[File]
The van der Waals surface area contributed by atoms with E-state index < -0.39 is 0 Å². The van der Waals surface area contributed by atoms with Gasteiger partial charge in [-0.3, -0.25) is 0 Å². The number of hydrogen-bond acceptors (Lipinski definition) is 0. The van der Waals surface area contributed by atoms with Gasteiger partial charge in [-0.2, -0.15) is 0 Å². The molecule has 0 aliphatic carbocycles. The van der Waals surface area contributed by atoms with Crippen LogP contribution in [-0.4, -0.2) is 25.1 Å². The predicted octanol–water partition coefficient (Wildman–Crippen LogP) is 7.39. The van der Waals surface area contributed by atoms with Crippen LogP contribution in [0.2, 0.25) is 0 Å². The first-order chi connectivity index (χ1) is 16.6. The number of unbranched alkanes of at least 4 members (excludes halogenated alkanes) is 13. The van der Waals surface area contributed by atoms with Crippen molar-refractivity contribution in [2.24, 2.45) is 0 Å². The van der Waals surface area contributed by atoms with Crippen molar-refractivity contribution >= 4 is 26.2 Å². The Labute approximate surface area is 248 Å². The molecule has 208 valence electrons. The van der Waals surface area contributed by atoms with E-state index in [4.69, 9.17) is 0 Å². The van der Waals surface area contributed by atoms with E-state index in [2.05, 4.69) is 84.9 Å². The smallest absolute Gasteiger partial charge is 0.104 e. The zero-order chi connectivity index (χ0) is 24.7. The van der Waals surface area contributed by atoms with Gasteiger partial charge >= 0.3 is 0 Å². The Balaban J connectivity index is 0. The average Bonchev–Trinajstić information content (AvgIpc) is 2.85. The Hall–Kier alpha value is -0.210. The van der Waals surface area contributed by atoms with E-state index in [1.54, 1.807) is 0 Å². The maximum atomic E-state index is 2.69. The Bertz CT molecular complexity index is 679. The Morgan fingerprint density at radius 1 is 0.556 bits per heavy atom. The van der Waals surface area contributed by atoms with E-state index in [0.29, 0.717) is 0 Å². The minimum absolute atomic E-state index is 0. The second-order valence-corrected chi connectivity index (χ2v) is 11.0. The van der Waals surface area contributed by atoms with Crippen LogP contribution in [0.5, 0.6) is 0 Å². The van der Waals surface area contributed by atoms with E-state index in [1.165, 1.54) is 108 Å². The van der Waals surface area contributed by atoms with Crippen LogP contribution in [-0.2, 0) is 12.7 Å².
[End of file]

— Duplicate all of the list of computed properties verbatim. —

The van der Waals surface area contributed by atoms with E-state index < -0.39 is 0 Å². The van der Waals surface area contributed by atoms with Gasteiger partial charge in [-0.3, -0.25) is 0 Å². The number of hydrogen-bond acceptors (Lipinski definition) is 0. The van der Waals surface area contributed by atoms with Gasteiger partial charge in [-0.2, -0.15) is 0 Å². The molecule has 0 aliphatic carbocycles. The van der Waals surface area contributed by atoms with Crippen LogP contribution in [-0.4, -0.2) is 25.1 Å². The predicted octanol–water partition coefficient (Wildman–Crippen LogP) is 7.39. The van der Waals surface area contributed by atoms with Crippen LogP contribution in [0.2, 0.25) is 0 Å². The first-order chi connectivity index (χ1) is 16.6. The number of unbranched alkanes of at least 4 members (excludes halogenated alkanes) is 13. The van der Waals surface area contributed by atoms with Crippen molar-refractivity contribution in [2.24, 2.45) is 0 Å². The van der Waals surface area contributed by atoms with Crippen molar-refractivity contribution >= 4 is 26.2 Å². The Labute approximate surface area is 248 Å². The molecule has 208 valence electrons. The van der Waals surface area contributed by atoms with E-state index in [4.69, 9.17) is 0 Å². The van der Waals surface area contributed by atoms with E-state index in [2.05, 4.69) is 84.9 Å². The smallest absolute Gasteiger partial charge is 0.104 e. The zero-order chi connectivity index (χ0) is 24.7. The van der Waals surface area contributed by atoms with Gasteiger partial charge >= 0.3 is 0 Å². The Balaban J connectivity index is 0. The average Bonchev–Trinajstić information content (AvgIpc) is 2.85. The Hall–Kier alpha value is -0.210. The van der Waals surface area contributed by atoms with E-state index in [1.54, 1.807) is 0 Å². The maximum atomic E-state index is 2.69. The Bertz CT molecular complexity index is 679. The Morgan fingerprint density at radius 1 is 0.556 bits per heavy atom. The van der Waals surface area contributed by atoms with E-state index in [0.29, 0.717) is 0 Å². The minimum absolute atomic E-state index is 0. The second-order valence-corrected chi connectivity index (χ2v) is 11.0. The van der Waals surface area contributed by atoms with Crippen LogP contribution in [0.5, 0.6) is 0 Å². The van der Waals surface area contributed by atoms with E-state index in [1.165, 1.54) is 108 Å². The van der Waals surface area contributed by atoms with Crippen LogP contribution in [-0.2, 0) is 12.7 Å².